How do I even write about this month? There is so much. There is too much.
The biggest event dominating my waking hours in November was the 2020 U.S. elections. So much work, so much volunteering, so many campaigns, so much at stake – including the hope of breaking the cycle of having the Republican Party find new ways to disenfranchise voters, as well as a chance to stop the country’s slide into authoritarianism.
I’m not alone in my concern about authoritarianism: the current administration and the GOP have been sliding that way for a while. This is measurable, and has been observed outside of the U.S.:
The Republican party has become dramatically more illiberal in the past two decades and now more closely resembles ruling parties in autocratic societies than its former centre-right equivalents in Europe, according to a new international study.
This also was a trend prior to this administration, and I view this administration as more of a symptom of white conservative extremism than a cause. There are some studies which have supported this view:
Since the founding of the United States, politicians and pundits have warned that partisanship is a danger to democracy. George Washington, in his Farewell Address, worried that political parties, or factions, could “allow cunning, ambitious and unprincipled men” to rise to power and subvert democracy.
Political scientists Steven V. Miller of Clemson and Nicholas T. Davis of Texas A&M have released a working paper titled “White Outgroup Intolerance and Declining Support for American Democracy.” Their study finds a correlation between white American’s intolerance, and support for authoritarian rule. In other words, when intolerant white people fear democracy may benefit marginalized people, they abandon their commitment to democracy.—from https://www.nbcnews.com/think/opinion/trump-effect-new-study-connects-white-american-intolerance-support-authoritarianism-ncna877886 – it’s very interesting, and worth a full read!
Add to this the fact that as projections favored the Democratic ticket, DT began screaming about fraud even before the election started, while his fans publicly planned to brandish weapons at voting locations and some even plotted to kidnap Democratic governors he had targeted, and… it really felt like I imagine Germany felt in the 1930s.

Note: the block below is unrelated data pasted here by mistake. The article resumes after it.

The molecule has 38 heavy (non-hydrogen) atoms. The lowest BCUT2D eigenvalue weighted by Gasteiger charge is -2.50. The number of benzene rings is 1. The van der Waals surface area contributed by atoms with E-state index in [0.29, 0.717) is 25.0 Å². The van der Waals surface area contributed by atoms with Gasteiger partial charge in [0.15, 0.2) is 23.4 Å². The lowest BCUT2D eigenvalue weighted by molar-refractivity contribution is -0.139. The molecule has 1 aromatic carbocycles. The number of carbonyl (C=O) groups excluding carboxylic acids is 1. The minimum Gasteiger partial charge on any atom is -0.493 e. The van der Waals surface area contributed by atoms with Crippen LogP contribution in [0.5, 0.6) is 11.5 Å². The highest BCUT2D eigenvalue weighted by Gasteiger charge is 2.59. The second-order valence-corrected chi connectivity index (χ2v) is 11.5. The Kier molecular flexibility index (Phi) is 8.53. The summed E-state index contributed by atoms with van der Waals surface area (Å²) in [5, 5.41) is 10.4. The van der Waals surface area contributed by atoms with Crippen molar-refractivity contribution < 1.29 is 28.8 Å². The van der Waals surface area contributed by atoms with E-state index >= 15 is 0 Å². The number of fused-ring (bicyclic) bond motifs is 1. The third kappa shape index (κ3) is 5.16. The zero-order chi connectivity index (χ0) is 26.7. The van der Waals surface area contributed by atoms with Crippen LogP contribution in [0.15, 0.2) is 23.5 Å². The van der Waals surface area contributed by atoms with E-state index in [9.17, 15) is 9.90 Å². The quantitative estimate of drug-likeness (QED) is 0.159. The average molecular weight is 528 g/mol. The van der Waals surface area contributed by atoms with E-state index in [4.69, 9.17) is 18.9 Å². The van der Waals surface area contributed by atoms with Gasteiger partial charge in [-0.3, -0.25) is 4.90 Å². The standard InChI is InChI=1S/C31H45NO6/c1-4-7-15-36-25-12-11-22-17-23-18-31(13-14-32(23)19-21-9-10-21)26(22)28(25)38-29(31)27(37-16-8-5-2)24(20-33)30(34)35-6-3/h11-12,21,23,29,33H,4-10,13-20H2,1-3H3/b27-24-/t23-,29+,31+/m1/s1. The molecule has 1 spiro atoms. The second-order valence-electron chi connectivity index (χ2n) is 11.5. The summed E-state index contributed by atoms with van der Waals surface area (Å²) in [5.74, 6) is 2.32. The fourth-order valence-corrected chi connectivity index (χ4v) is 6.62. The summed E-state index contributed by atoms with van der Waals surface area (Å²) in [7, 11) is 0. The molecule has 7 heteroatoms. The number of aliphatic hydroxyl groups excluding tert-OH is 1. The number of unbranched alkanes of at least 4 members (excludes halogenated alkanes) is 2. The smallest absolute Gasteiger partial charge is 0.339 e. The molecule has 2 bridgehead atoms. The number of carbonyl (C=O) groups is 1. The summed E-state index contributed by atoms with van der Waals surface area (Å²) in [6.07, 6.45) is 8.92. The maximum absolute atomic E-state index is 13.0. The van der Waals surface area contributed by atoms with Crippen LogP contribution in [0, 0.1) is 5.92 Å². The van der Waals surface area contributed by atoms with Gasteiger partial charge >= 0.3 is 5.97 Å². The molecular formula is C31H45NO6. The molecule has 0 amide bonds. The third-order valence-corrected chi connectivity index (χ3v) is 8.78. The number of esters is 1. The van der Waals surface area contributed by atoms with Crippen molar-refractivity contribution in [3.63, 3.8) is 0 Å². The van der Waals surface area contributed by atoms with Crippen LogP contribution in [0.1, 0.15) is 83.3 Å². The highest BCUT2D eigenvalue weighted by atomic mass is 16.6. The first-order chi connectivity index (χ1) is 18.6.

For many of us, this election wasn’t just about minor policy differences, but whether or not we will live in a democracy.
So, when the counting started and/or results trickled out on Election Day, Tuesday, November 3rd, it felt like the entire country – the center, left, and what was once the mainstream conservative population, at least – was tense and fearing violence. With pandemic ballots coming in by mail in larger numbers than in prior elections, results trickled in day by day, and it was agony for me to even hold out hope. By Saturday, November 7th, the results were clear – Biden & Harris won the White House for the Democrats – and celebrations broke out in the streets (though not close to my own sleepy/boring neighborhood).
Next, the courtroom dramas began, with overt announcements of an intention to throw out ballots – especially those from areas with many persons of color.
To add to the drama, the international community felt slow to offer Biden their congratulations (points to France for sending 7 November congrats!), with lots of foot-dragging from authoritarian leaders such as Putin and Xi. And the official responsible for funding presidential transitions would not do so.
Things turned another, more-final feeling corner just this week.
It has been 23 days since Joe Biden was elected the 46th President on the United States.🇺🇸Since then, Trump and his allies have lost 38 separate lawsuits and won 1.🥳 Trump hates when I tweet this, so please don’t share it.🤦♂️
Now we’re watching someone capable choose a capable cabinet, and only vaguely remember what people who are well-adjusted act like. The transition is being funded. Even autocrats are belatedly congratulating Biden.
We’re mentally processing the fact that millions of people still want authoritarian leaders. We’re processing the fact that the election was a landslide and was record-setting, but that notorious individuals in the Senate and House maintained their seats and still have the support of enough of their constituents to maintain power, which limits the options for fixing voter suppression in their regions. And that a runoff in now-blue Georgia is set for early January, and remains wildly important, so we can’t relax.
Also, NOW there are nonsensical editorials by conservatives & Republicans telling Democrats that a big victory like this should be treated like a loss, and Democrats winning means that people really want Republican policies… Also, that the same people who wore shirts that literally said “f*ck your feelings” should be treated with great sensitivity over their election loss. And that their ideas, no matter how terrible, should be seriously considered again, unlike how they approached our ideas. And that all of the corruption and law-breaking in the current administration should be forgiven, legally and politically.
No, just… No.
I don’t know about you guys, but I don’t want to “unite” with the people who kidnap and jail children, ban Muslims, discriminate against transgender troops, and are committing criminally negligent homicide–or their supporters. I want them held accountable. That would unite us.
Accountability would be a better theme! Tolerance and forgiveness for corruption just begets more corruption.
So, this month has been exhausting. And I haven’t even gotten to discussing the pandemic…